Getting into the thick of it with fruit pies


So you’ve got a couple of pounds of peaches ripening on the counter, several pints of blueberries and the promise of apples in a couple of months. You’re thinking pie.

You’ll probably want to thicken the juices that fruits release during baking.

Most recipes will specify a thickener. If you don’t have the thickener called for or if you plan to create your own dessert, here’s a general guideline: If 1 tablespoon all-purpose flour is used as thickener, you can substitute 1/2 tablespoon cornstarch (or potato starch or rice starch or arrowroot starch) or 1 tablespoon quick-cooking tapioca.

And while Fine Cooking magazine’s Carolyn Weil knows some cooks like to use flour to thicken a fruit pie, “I find the texture can be a bit gritty and that the flour turns the juices slightly cloudy,” she writes in “How to Break an Egg.”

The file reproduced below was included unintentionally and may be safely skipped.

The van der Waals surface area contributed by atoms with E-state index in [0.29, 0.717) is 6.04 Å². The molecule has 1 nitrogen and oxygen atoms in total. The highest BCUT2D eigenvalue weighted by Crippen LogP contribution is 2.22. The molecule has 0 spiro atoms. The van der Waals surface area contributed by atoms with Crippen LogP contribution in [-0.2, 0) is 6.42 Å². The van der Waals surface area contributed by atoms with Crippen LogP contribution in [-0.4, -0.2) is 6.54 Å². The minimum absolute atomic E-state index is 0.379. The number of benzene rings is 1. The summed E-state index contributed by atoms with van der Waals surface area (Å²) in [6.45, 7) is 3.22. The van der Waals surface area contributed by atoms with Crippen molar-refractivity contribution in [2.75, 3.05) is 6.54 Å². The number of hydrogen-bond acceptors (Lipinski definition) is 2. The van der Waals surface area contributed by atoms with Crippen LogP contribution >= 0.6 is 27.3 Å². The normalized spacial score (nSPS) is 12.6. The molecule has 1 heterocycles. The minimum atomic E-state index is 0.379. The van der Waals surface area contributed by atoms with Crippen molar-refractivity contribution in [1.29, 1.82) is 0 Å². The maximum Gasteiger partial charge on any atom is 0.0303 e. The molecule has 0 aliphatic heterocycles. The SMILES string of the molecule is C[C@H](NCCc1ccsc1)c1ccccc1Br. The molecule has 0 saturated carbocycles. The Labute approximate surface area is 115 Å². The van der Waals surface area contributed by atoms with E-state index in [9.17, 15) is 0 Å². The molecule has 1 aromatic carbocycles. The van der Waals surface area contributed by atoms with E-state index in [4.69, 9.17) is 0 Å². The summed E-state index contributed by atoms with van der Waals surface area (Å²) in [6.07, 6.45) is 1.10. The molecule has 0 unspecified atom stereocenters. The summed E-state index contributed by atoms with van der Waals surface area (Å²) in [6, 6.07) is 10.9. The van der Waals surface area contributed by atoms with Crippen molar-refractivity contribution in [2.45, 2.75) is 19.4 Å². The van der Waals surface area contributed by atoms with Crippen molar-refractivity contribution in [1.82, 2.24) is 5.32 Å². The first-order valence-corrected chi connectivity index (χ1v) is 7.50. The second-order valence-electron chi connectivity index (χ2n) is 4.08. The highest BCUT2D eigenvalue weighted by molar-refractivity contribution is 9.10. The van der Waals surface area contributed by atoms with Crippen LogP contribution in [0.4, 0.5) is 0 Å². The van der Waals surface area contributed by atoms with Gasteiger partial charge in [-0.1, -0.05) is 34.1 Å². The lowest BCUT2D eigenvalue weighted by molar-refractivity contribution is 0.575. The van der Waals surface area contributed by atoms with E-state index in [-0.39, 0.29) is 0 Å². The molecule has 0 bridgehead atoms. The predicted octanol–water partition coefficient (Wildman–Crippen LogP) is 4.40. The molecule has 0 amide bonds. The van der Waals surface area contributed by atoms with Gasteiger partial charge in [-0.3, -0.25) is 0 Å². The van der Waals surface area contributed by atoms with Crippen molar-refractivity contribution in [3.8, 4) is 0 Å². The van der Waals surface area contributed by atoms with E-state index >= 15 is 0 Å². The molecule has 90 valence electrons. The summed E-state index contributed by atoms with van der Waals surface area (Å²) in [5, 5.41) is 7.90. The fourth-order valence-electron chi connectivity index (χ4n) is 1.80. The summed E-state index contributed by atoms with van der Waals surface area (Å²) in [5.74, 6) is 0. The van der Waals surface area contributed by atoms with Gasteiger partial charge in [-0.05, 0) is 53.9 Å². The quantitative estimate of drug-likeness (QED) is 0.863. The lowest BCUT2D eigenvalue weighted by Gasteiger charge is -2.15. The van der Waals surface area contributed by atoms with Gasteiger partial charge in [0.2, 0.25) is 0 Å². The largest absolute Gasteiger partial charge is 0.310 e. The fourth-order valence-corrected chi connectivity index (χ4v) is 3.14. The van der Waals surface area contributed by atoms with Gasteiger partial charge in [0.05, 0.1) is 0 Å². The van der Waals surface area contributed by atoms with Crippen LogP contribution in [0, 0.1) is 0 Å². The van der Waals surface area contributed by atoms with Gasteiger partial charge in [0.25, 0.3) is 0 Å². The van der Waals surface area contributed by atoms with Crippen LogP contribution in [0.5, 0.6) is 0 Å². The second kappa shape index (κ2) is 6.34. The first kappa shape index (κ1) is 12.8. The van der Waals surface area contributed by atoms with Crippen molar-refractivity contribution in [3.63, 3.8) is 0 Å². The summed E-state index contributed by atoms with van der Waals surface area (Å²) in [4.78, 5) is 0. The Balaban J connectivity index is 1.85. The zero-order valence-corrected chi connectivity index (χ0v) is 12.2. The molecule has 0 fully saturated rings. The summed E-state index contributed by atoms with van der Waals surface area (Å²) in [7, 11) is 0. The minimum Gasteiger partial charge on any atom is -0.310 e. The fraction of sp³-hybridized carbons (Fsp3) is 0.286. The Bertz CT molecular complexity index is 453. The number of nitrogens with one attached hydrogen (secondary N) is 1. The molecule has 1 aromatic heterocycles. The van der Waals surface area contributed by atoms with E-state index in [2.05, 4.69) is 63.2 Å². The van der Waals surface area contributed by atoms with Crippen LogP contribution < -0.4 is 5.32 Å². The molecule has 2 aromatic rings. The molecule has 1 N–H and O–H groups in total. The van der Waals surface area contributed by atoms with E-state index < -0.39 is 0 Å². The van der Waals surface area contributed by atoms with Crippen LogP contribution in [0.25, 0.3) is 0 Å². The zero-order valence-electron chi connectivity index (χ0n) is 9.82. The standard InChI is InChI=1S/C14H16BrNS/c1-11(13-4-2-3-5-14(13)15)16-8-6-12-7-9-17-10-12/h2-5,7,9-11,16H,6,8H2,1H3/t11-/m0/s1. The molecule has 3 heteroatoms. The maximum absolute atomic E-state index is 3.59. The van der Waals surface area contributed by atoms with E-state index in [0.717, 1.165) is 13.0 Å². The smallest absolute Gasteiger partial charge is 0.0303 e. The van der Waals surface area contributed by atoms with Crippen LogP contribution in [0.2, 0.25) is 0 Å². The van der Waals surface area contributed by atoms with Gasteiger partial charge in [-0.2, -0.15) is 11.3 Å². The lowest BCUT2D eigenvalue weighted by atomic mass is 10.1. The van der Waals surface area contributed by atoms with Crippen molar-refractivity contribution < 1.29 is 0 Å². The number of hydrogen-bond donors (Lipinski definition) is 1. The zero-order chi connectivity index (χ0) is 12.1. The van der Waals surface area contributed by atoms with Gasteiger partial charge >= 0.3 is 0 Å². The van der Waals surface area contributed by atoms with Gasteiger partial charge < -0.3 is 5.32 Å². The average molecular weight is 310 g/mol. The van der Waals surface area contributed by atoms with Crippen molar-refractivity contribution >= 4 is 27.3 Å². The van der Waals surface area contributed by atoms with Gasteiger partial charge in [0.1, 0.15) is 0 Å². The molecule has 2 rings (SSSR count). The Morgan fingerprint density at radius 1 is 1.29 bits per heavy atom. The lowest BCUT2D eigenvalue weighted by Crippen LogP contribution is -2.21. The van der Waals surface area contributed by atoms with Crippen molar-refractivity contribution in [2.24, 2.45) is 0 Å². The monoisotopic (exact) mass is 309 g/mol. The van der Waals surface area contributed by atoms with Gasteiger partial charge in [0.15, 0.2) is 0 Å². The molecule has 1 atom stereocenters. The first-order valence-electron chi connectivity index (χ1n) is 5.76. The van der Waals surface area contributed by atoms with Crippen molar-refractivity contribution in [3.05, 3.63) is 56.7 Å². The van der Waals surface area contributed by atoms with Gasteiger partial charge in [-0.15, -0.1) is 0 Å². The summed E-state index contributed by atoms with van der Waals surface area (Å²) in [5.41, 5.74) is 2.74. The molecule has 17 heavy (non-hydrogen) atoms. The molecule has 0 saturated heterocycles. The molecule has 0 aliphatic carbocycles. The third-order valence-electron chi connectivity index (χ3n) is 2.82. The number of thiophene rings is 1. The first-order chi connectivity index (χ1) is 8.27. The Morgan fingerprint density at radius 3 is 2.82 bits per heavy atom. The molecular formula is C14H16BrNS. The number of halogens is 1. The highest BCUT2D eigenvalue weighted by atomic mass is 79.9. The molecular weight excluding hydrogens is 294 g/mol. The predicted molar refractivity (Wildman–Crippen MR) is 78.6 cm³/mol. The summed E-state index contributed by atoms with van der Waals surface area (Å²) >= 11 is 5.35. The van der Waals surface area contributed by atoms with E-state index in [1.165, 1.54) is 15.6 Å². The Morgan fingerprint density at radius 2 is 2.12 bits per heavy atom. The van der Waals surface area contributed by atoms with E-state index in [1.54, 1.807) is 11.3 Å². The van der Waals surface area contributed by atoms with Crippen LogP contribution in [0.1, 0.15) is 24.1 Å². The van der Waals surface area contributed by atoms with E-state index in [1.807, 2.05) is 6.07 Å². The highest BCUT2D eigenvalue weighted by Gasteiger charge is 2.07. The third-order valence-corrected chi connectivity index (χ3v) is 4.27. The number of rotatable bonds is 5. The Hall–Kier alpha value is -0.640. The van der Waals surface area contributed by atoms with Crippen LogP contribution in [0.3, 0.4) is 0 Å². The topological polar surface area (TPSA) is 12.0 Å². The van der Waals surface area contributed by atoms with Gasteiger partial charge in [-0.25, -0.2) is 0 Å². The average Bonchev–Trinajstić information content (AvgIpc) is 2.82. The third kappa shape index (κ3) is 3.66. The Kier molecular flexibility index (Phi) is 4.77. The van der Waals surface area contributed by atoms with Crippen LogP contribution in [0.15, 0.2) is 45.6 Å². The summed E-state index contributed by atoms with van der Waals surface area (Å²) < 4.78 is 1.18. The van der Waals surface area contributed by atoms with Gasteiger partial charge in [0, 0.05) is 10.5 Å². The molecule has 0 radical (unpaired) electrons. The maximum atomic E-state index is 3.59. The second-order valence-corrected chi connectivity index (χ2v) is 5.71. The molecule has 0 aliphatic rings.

“Both set clear when fully cooked and cooled. Using all cornstarch would make the filling gummy and all tapioca would make it seem dry,” she writes.

Almost as important as choosing a thickener, of course, is judging a fruit’s juiciness before you begin baking. Generally the riper the fruit, the more juice it will produce during baking, especially stone fruits (peaches, plums, nectarines). Strawberries, raspberries and blackberries are much more delicate (and juicier) than blueberries or cherries. And baking apples — well that’s another story.